Danger: Overproduction Can Kill Your Writing
When the hustle turns into the hurt.
At some point, most writers are faced with a critical decision: when, if ever, do I pick up the pace and kick it into high gear. I don’t know many writers who haven’t fought the urge to furiously put pen to paper in larger volume.
A few months ago, I was feeling immense pressure to produce. I was starting to pick up a little traction with my writing. For the first time, one of my articles blew up. I was writing consistently. Still, it wasn’t much. The most I’ve ever produced in one month was in January of 2019 when I wrote 22 articles.
I had to push myself to get there. I’m not a big producer. But, I felt the need to outdo myself from the previous month. What a horrible idea.
After that, I hit writer’s block of epic magnitude. I was not in a good place.
I shut down. Nothing came out. Writing is an emotional proposition and I had nothing left in the tank.
Making everything worse was that I could feel myself lose traction with readers as I failed to produce anything. My writing wasn’t doing as well as I wanted. I was tired. But I kept trying to push anyway. The result? I wrote like crap.
The push to overproduce isn’t singular to me. I know so many writers that struggle with the writing spiral. It goes like this: Write. Make some money. Write more. Make more money. Write a lot. Make a lot of money.
It’s simple math. I get it. If you write twice as many articles as you did the month before, odds are, you’ll make twice as much money. Three times equals three times as much income. So on.
This, however, is flawed. It just doesn’t work this way because talent and creativity aren’t linear. We have to look at it differently. We need to twist the kaleidoscope.
Our writing isn’t a commodity but our readers are consumers
Prior to 1964, the Inglenook winery in Napa Valley made amazing wine from nearly 100 year old vines. Their motto was “Pride Over Profit.” That all went to pot in the late 60s when the owners saw that they could capitalize on the success of the wine and started to make more and more and more.
Profit sent pride right out the window. Quality suffered. You can have amazing Napa Valley Cabernet or you can have a whole lot of Napa Valley Cabernet. Rarely can you do both.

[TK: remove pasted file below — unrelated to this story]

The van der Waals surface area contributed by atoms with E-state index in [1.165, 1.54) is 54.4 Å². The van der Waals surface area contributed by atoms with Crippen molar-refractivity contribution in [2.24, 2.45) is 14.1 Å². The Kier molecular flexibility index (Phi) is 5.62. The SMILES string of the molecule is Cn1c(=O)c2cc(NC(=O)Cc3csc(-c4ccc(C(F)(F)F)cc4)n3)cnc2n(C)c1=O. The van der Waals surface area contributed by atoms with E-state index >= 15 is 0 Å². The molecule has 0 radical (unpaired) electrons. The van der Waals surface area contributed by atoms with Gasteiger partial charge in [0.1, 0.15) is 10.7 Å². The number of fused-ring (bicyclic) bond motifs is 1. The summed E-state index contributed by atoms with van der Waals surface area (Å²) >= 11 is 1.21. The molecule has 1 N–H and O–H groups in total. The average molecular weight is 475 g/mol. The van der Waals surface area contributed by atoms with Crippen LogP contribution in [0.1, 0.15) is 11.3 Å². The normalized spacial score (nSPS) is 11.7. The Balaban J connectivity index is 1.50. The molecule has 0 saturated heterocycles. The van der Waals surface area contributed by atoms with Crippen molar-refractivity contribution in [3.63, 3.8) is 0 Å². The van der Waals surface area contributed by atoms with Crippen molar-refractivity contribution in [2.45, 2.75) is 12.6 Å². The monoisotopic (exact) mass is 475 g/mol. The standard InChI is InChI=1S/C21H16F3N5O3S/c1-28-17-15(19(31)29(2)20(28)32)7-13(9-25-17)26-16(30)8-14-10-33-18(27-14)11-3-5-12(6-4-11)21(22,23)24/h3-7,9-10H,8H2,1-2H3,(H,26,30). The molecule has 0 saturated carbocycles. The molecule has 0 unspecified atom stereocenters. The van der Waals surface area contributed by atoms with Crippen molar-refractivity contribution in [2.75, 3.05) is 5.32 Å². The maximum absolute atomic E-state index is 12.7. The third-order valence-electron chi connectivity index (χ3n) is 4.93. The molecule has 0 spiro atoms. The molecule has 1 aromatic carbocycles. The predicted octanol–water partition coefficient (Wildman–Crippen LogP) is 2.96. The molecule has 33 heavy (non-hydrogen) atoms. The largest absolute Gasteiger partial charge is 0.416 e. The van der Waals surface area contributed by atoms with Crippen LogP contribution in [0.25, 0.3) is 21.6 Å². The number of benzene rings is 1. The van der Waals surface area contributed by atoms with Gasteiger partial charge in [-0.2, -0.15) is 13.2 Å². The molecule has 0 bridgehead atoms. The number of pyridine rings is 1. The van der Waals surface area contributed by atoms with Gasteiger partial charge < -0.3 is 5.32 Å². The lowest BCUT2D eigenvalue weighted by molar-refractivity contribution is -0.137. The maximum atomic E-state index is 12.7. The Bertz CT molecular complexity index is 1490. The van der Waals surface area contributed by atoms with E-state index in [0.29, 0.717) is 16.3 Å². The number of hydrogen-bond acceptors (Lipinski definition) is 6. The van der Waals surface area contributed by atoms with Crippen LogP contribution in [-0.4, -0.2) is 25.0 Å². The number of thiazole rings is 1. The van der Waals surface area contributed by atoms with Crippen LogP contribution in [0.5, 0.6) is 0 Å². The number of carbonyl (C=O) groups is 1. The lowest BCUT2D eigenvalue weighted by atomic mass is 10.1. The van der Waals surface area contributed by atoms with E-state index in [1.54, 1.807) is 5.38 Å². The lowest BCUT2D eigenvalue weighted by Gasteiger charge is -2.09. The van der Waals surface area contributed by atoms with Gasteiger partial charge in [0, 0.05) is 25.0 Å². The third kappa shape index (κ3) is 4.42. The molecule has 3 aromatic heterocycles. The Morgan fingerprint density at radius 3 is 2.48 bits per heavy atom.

There is nothing wrong with wanting to make money from your creative pursuits. But, there will always be a sacrifice involved.
Quantity is driven by monetary desire. Quality is driven by the desire to connect. It is incredibly difficult to do both.
Don’t cheapen your brand by increasing your output to the point where you blow by Inglenook and turn right into Gallo. Your talent deserves better than to end up in a jug on some old lady’s pantry floor.
No one is going to forget about you
When I hit my wall, a friend told me to not only take a day off but to take three. Write nothing. I listened to him. I was a crazy person for 12 hours. The feedback loop stopped immediately but so did a lot of meaningless noise.
My greatest fear in taking a much needed break from writing was that people would lose interest. I thought all my readers would scatter to the wind and forget I existed.
I don’t think “out of sight, out of mind” applies to creative endeavors, though. If you need a break, your readers will be right there. Trust me. They are more loyal than you think. Unless you disrespect that loyalty…
Don’t overplay your “Roseanna”
I’m not even embarrassed to admit that Roseanna by Toto is my jam. I’m not kidding. You want to see me come unglued? Be anywhere nearby when that song comes on. I become my own music video.
Hearing it brings me joy. I look forward to it. Your writing should do the same thing for your readers. You want them to see your name and be exciting about its presence.
Imagine I heard Roseanna three times a day, every day. After a few days, it’s going to lose its luster. I’m going to turn the station in search of some Hall and Oates. Don’t send your readers to Hall and Oates.
If you continually overproduce, you run the very serious risk of saturating your own market and wearing readers out from seeing your name. They can become blind to you.
Whatever your motivation is for writing, be honest with yourself about it. If you don’t, you become an anxiety-ridden mess. The anxiety is trying to fit a round hole into a square peg. No one needs that. Not you. Not your readers.